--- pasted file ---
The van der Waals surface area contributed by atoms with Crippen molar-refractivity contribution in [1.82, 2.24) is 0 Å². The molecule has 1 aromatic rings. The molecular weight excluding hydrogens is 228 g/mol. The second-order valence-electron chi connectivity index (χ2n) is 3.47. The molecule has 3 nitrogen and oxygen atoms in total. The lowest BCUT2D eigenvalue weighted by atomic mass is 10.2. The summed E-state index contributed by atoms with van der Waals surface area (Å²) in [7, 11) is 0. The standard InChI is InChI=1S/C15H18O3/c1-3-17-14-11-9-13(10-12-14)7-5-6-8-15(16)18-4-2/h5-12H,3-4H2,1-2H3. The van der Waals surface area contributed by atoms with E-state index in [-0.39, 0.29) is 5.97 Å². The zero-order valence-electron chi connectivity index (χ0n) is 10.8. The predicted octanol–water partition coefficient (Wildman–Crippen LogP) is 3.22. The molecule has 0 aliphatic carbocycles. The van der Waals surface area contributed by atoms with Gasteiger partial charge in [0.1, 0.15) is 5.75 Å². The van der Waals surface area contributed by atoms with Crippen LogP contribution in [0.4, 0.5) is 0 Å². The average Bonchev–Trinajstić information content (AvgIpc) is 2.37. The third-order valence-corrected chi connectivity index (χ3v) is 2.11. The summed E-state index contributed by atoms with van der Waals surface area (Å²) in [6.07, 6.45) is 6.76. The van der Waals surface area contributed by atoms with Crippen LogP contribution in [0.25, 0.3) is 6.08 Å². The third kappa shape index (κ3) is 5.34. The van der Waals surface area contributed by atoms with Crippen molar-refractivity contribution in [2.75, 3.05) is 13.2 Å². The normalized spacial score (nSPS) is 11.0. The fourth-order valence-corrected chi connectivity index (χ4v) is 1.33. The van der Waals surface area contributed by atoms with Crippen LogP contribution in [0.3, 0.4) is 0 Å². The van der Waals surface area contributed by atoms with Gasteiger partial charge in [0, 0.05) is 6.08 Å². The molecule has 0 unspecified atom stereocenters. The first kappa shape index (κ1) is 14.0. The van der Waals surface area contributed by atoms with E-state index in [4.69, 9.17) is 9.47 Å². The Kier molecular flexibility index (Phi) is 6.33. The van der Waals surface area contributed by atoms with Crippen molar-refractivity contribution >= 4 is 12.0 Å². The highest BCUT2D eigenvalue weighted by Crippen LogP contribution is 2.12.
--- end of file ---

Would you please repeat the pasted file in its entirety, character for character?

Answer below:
The van der Waals surface area contributed by atoms with Crippen molar-refractivity contribution in [1.82, 2.24) is 0 Å². The molecule has 1 aromatic rings. The molecular weight excluding hydrogens is 228 g/mol. The second-order valence-electron chi connectivity index (χ2n) is 3.47. The molecule has 3 nitrogen and oxygen atoms in total. The lowest BCUT2D eigenvalue weighted by atomic mass is 10.2. The summed E-state index contributed by atoms with van der Waals surface area (Å²) in [7, 11) is 0. The standard InChI is InChI=1S/C15H18O3/c1-3-17-14-11-9-13(10-12-14)7-5-6-8-15(16)18-4-2/h5-12H,3-4H2,1-2H3. The van der Waals surface area contributed by atoms with E-state index in [-0.39, 0.29) is 5.97 Å². The zero-order valence-electron chi connectivity index (χ0n) is 10.8. The predicted octanol–water partition coefficient (Wildman–Crippen LogP) is 3.22. The molecule has 0 aliphatic carbocycles. The van der Waals surface area contributed by atoms with Gasteiger partial charge in [0.1, 0.15) is 5.75 Å². The van der Waals surface area contributed by atoms with Crippen LogP contribution in [0.4, 0.5) is 0 Å². The average Bonchev–Trinajstić information content (AvgIpc) is 2.37. The third-order valence-corrected chi connectivity index (χ3v) is 2.11. The summed E-state index contributed by atoms with van der Waals surface area (Å²) in [6.07, 6.45) is 6.76. The van der Waals surface area contributed by atoms with Crippen LogP contribution in [0.25, 0.3) is 6.08 Å². The third kappa shape index (κ3) is 5.34. The van der Waals surface area contributed by atoms with Crippen molar-refractivity contribution in [2.75, 3.05) is 13.2 Å². The normalized spacial score (nSPS) is 11.0. The fourth-order valence-corrected chi connectivity index (χ4v) is 1.33. The van der Waals surface area contributed by atoms with Crippen LogP contribution in [0.3, 0.4) is 0 Å². The van der Waals surface area contributed by atoms with Gasteiger partial charge in [0, 0.05) is 6.08 Å². The molecule has 0 unspecified atom stereocenters. The first kappa shape index (κ1) is 14.0. The van der Waals surface area contributed by atoms with E-state index in [4.69, 9.17) is 9.47 Å². The Kier molecular flexibility index (Phi) is 6.33. The van der Waals surface area contributed by atoms with Crippen molar-refractivity contribution >= 4 is 12.0 Å². The highest BCUT2D eigenvalue weighted by Crippen LogP contribution is 2.12.